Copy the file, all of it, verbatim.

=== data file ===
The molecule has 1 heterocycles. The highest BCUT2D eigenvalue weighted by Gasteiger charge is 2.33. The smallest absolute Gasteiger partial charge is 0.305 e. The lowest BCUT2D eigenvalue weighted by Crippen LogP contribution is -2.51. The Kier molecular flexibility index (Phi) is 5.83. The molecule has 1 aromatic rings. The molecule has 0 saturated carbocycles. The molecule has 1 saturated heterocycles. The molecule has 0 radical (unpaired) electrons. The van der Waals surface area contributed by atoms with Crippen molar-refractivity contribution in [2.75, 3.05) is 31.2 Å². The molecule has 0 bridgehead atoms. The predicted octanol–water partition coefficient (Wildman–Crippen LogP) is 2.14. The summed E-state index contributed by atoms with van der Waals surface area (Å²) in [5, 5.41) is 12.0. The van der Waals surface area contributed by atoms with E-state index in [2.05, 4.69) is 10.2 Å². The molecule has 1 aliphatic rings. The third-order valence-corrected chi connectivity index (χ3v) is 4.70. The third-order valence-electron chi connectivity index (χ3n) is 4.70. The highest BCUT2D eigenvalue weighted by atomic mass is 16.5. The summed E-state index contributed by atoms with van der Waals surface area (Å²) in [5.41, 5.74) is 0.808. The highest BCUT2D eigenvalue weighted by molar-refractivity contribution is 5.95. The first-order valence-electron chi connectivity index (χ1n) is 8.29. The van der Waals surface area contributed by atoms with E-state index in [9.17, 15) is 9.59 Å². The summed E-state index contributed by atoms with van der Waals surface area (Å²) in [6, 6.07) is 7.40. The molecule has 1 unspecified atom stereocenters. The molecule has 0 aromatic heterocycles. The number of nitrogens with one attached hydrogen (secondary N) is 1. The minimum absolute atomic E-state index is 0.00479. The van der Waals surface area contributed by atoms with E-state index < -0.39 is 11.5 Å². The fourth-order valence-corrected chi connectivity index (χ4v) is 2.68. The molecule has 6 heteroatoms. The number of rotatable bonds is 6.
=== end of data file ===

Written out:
The molecule has 1 heterocycles. The highest BCUT2D eigenvalue weighted by Gasteiger charge is 2.33. The smallest absolute Gasteiger partial charge is 0.305 e. The lowest BCUT2D eigenvalue weighted by Crippen LogP contribution is -2.51. The Kier molecular flexibility index (Phi) is 5.83. The molecule has 1 aromatic rings. The molecule has 0 saturated carbocycles. The molecule has 1 saturated heterocycles. The molecule has 0 radical (unpaired) electrons. The van der Waals surface area contributed by atoms with Crippen molar-refractivity contribution in [2.75, 3.05) is 31.2 Å². The molecule has 0 bridgehead atoms. The predicted octanol–water partition coefficient (Wildman–Crippen LogP) is 2.14. The summed E-state index contributed by atoms with van der Waals surface area (Å²) in [5, 5.41) is 12.0. The van der Waals surface area contributed by atoms with E-state index in [2.05, 4.69) is 10.2 Å². The molecule has 1 aliphatic rings. The third-order valence-corrected chi connectivity index (χ3v) is 4.70. The third-order valence-electron chi connectivity index (χ3n) is 4.70. The highest BCUT2D eigenvalue weighted by atomic mass is 16.5. The summed E-state index contributed by atoms with van der Waals surface area (Å²) in [5.41, 5.74) is 0.808. The highest BCUT2D eigenvalue weighted by molar-refractivity contribution is 5.95. The first-order valence-electron chi connectivity index (χ1n) is 8.29. The van der Waals surface area contributed by atoms with E-state index in [9.17, 15) is 9.59 Å². The summed E-state index contributed by atoms with van der Waals surface area (Å²) in [6, 6.07) is 7.40. The molecule has 1 unspecified atom stereocenters. The molecule has 0 aromatic heterocycles. The number of nitrogens with one attached hydrogen (secondary N) is 1. The minimum absolute atomic E-state index is 0.00479. The van der Waals surface area contributed by atoms with E-state index < -0.39 is 11.5 Å². The fourth-order valence-corrected chi connectivity index (χ4v) is 2.68. The molecule has 6 heteroatoms. The number of rotatable bonds is 6.